Liner shipping could lay claim to being the world's first truly global industry. Likewise it could claim to be the industry which, more than any other makes it possible for a truly global economy to work. It connects countries, markets, businesses and people, allowing them to buy and sell goods on a scale not previously possible.
(World Shipping, emphasis added; cf. Global Container Fleet, Shipping Ports). As go the shipping ports, so goes "International Trade Civilization" (Confusing "Civilization" With "Species").

I am not saying that the human, or any other species, is not threatened, they certainly are, I am saying that in the sequence of events current civilization goes first.
(The Extinction of Robust Sea Ports - 3). Like the mighty current featured in this series, the mighty seaports are the critical organs of this civilization:
The reality is that current civilization's cardiovascular system (seaports and sea lanes) is the dynamic to watch, and to watch very closely:
"By volume, more than 95 percent of U.S. international trade moves through the nation's ports and harbors, with about 50 percent of these goods being hazardous materials."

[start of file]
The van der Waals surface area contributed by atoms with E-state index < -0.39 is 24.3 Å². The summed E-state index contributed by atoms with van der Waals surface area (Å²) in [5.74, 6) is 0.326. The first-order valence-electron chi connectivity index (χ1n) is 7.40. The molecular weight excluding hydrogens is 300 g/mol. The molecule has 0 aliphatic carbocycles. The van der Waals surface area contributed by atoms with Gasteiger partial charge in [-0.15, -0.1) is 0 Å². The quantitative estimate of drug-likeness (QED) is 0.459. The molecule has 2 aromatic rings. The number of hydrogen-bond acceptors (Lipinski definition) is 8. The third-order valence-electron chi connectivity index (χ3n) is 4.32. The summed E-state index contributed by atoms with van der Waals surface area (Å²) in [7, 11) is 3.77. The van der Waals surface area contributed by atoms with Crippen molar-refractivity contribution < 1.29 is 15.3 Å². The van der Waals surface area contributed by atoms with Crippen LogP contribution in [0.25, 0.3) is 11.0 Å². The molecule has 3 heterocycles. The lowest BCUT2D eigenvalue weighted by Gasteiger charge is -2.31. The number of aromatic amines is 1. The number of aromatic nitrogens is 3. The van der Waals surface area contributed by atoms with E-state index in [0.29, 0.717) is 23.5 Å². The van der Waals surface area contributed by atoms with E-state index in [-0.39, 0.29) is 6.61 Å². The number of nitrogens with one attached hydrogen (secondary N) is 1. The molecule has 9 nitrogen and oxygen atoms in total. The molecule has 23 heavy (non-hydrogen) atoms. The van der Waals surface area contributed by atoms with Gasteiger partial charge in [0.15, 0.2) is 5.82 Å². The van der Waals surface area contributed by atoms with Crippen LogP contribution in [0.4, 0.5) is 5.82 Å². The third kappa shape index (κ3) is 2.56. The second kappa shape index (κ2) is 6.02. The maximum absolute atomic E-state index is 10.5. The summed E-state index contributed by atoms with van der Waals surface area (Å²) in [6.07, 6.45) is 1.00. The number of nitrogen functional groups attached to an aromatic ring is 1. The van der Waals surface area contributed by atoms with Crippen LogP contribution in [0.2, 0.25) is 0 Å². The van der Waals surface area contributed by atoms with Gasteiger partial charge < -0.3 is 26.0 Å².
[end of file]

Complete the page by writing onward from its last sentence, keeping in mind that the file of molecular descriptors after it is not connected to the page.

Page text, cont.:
(Why Sea Level Rise May Be The Greatest Threat To Civilization - 5). Current civilization would destabilize and disappear virtually overnight if seaports were substantially debilitated.

Seaports are the place where the true lifeblood, international trade goods, flow in and out of the orifices of civilization around the world.
(The Extinction of Robust Sea Ports - 4). Ninety-Five percent is one figure, other nations will vary above and below that percent, but all nations face the problem together.

As seaports fail one by one, the system will suffer more and more stress as other seaports struggle to handle the increased load (ongoing example of such stress).

III. The Graphs

The graphs in the upper left hand column detail the seawater temperatures from the previous post's maximum depth of 1300 meters on down to the depth of 3500 meters.

The graphs in the lower right hand column detail the seawater temperatures from >3500 meters down to where the measurements stop, which at this time is maxed out at 5000 meters (16,404.2 feet, 3.11 miles).

The current we are perusing is The Antarctic Circumpolar Current (ACC), which flows from the ocean surface down to a maximum depth of about 4000 meters ("The ACC extends from the sea surface to depths of 2000-4000 m").

The graphs in this series show that most of the seawater temperature around Antarctica is warm enough to melt the tidewater glaciers at those depths.

Thus, the graphs confirm that assessment of the impacts of the ACC on them.

Below that general depth of 4000 meters there is little temperature variation (generally less than a degree of temperature change per depth level).

IV. Conclusion

Watch Antarctica.

This series covers an important subject, because as goes the tidewater glaciers of Antarctica, so goes civilization as we know it.

The previous post in this series is here.